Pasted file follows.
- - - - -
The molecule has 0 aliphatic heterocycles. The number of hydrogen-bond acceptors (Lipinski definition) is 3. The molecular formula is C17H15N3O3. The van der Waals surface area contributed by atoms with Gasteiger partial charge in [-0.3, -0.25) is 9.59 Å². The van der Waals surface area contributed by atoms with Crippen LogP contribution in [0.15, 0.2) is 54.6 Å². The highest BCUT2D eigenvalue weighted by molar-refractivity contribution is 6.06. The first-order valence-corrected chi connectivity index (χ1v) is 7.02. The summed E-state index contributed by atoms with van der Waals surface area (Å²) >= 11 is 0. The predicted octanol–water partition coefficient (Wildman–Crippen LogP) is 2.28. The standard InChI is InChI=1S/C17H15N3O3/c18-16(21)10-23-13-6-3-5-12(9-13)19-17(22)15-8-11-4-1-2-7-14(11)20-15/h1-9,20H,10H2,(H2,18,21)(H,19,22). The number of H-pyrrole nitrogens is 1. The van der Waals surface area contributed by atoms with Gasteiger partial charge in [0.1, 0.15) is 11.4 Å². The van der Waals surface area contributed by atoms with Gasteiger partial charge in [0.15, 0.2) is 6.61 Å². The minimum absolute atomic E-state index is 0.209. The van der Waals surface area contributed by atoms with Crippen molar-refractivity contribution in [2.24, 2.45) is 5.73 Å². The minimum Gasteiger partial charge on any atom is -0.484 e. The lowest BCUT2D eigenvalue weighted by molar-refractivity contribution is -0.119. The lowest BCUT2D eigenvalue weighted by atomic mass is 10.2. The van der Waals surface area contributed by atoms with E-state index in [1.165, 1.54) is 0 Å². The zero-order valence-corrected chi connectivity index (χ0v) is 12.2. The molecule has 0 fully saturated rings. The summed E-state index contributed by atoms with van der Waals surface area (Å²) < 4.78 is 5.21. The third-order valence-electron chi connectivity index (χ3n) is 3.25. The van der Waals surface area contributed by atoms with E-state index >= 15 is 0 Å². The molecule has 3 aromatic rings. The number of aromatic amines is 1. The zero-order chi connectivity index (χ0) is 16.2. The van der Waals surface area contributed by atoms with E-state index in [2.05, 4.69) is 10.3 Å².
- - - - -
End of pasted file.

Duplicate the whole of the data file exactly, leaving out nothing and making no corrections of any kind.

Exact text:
The molecule has 0 aliphatic heterocycles. The number of hydrogen-bond acceptors (Lipinski definition) is 3. The molecular formula is C17H15N3O3. The van der Waals surface area contributed by atoms with Gasteiger partial charge in [-0.3, -0.25) is 9.59 Å². The van der Waals surface area contributed by atoms with Crippen LogP contribution in [0.15, 0.2) is 54.6 Å². The highest BCUT2D eigenvalue weighted by molar-refractivity contribution is 6.06. The first-order valence-corrected chi connectivity index (χ1v) is 7.02. The summed E-state index contributed by atoms with van der Waals surface area (Å²) >= 11 is 0. The predicted octanol–water partition coefficient (Wildman–Crippen LogP) is 2.28. The standard InChI is InChI=1S/C17H15N3O3/c18-16(21)10-23-13-6-3-5-12(9-13)19-17(22)15-8-11-4-1-2-7-14(11)20-15/h1-9,20H,10H2,(H2,18,21)(H,19,22). The number of H-pyrrole nitrogens is 1. The van der Waals surface area contributed by atoms with Gasteiger partial charge in [0.1, 0.15) is 11.4 Å². The van der Waals surface area contributed by atoms with Gasteiger partial charge in [0.15, 0.2) is 6.61 Å². The minimum absolute atomic E-state index is 0.209. The van der Waals surface area contributed by atoms with Crippen molar-refractivity contribution in [2.24, 2.45) is 5.73 Å². The minimum Gasteiger partial charge on any atom is -0.484 e. The lowest BCUT2D eigenvalue weighted by molar-refractivity contribution is -0.119. The lowest BCUT2D eigenvalue weighted by atomic mass is 10.2. The van der Waals surface area contributed by atoms with E-state index in [1.165, 1.54) is 0 Å². The zero-order valence-corrected chi connectivity index (χ0v) is 12.2. The molecule has 0 fully saturated rings. The summed E-state index contributed by atoms with van der Waals surface area (Å²) < 4.78 is 5.21. The third-order valence-electron chi connectivity index (χ3n) is 3.25. The van der Waals surface area contributed by atoms with E-state index >= 15 is 0 Å². The molecule has 3 aromatic rings. The number of aromatic amines is 1. The zero-order chi connectivity index (χ0) is 16.2. The van der Waals surface area contributed by atoms with E-state index in [2.05, 4.69) is 10.3 Å².